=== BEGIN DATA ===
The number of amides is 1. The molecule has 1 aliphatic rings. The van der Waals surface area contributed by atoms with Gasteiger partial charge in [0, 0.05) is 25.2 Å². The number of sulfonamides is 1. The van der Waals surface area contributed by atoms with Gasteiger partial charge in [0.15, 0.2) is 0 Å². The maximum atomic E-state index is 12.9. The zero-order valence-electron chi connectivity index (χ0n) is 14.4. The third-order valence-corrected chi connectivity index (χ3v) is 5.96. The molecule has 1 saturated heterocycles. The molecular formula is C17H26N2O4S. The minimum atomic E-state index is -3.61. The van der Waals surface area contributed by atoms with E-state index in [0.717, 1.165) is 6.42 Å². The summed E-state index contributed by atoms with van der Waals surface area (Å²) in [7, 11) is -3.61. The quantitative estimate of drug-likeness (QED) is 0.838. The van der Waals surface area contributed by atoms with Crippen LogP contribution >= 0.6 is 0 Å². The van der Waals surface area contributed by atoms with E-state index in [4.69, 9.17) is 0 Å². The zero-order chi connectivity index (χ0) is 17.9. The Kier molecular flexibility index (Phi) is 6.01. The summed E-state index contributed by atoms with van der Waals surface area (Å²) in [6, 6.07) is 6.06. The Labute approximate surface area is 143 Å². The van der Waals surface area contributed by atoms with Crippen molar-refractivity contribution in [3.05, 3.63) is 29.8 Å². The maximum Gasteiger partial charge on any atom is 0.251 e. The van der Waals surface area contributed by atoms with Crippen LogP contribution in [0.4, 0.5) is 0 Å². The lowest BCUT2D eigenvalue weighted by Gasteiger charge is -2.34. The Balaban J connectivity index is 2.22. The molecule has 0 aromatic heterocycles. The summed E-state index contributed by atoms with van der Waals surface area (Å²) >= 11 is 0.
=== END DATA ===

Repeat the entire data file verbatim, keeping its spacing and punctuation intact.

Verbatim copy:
The number of amides is 1. The molecule has 1 aliphatic rings. The van der Waals surface area contributed by atoms with Gasteiger partial charge in [0, 0.05) is 25.2 Å². The number of sulfonamides is 1. The van der Waals surface area contributed by atoms with Gasteiger partial charge in [0.15, 0.2) is 0 Å². The maximum atomic E-state index is 12.9. The zero-order valence-electron chi connectivity index (χ0n) is 14.4. The third-order valence-corrected chi connectivity index (χ3v) is 5.96. The molecule has 1 saturated heterocycles. The molecular formula is C17H26N2O4S. The minimum atomic E-state index is -3.61. The van der Waals surface area contributed by atoms with E-state index in [0.717, 1.165) is 6.42 Å². The summed E-state index contributed by atoms with van der Waals surface area (Å²) in [7, 11) is -3.61. The quantitative estimate of drug-likeness (QED) is 0.838. The van der Waals surface area contributed by atoms with Crippen LogP contribution >= 0.6 is 0 Å². The van der Waals surface area contributed by atoms with E-state index in [4.69, 9.17) is 0 Å². The zero-order chi connectivity index (χ0) is 17.9. The Kier molecular flexibility index (Phi) is 6.01. The summed E-state index contributed by atoms with van der Waals surface area (Å²) in [6, 6.07) is 6.06. The Labute approximate surface area is 143 Å². The van der Waals surface area contributed by atoms with Crippen molar-refractivity contribution in [3.05, 3.63) is 29.8 Å². The maximum Gasteiger partial charge on any atom is 0.251 e. The van der Waals surface area contributed by atoms with Crippen LogP contribution in [0.4, 0.5) is 0 Å². The lowest BCUT2D eigenvalue weighted by Gasteiger charge is -2.34. The Balaban J connectivity index is 2.22. The molecule has 0 aromatic heterocycles. The summed E-state index contributed by atoms with van der Waals surface area (Å²) >= 11 is 0.